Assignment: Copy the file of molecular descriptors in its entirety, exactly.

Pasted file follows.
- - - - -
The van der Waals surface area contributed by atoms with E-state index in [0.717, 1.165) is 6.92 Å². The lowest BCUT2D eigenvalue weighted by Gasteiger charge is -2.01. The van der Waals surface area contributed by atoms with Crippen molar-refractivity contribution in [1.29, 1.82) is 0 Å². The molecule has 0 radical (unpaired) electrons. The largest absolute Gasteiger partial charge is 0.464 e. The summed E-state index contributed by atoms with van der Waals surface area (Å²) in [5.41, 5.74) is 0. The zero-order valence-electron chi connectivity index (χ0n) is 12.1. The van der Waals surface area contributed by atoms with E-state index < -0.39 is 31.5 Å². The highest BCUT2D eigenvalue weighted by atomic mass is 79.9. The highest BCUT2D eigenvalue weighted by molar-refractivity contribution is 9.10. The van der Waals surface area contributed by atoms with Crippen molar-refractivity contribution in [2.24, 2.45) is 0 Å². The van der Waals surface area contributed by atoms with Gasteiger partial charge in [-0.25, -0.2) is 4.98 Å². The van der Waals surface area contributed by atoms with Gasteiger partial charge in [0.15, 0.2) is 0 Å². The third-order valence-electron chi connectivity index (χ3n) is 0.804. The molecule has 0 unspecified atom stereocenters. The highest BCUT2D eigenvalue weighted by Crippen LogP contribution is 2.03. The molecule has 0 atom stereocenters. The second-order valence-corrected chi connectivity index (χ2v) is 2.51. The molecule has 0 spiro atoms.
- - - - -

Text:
The van der Waals surface area contributed by atoms with E-state index in [0.717, 1.165) is 6.92 Å². The lowest BCUT2D eigenvalue weighted by Gasteiger charge is -2.01. The van der Waals surface area contributed by atoms with Crippen molar-refractivity contribution in [1.29, 1.82) is 0 Å². The molecule has 0 radical (unpaired) electrons. The largest absolute Gasteiger partial charge is 0.464 e. The summed E-state index contributed by atoms with van der Waals surface area (Å²) in [5.41, 5.74) is 0. The zero-order valence-electron chi connectivity index (χ0n) is 12.1. The van der Waals surface area contributed by atoms with E-state index < -0.39 is 31.5 Å². The highest BCUT2D eigenvalue weighted by atomic mass is 79.9. The highest BCUT2D eigenvalue weighted by molar-refractivity contribution is 9.10. The van der Waals surface area contributed by atoms with Crippen molar-refractivity contribution in [2.24, 2.45) is 0 Å². The van der Waals surface area contributed by atoms with Gasteiger partial charge in [-0.25, -0.2) is 4.98 Å². The van der Waals surface area contributed by atoms with Gasteiger partial charge in [0.15, 0.2) is 0 Å². The third-order valence-electron chi connectivity index (χ3n) is 0.804. The molecule has 0 unspecified atom stereocenters. The highest BCUT2D eigenvalue weighted by Crippen LogP contribution is 2.03. The molecule has 0 atom stereocenters. The second-order valence-corrected chi connectivity index (χ2v) is 2.51. The molecule has 0 spiro atoms.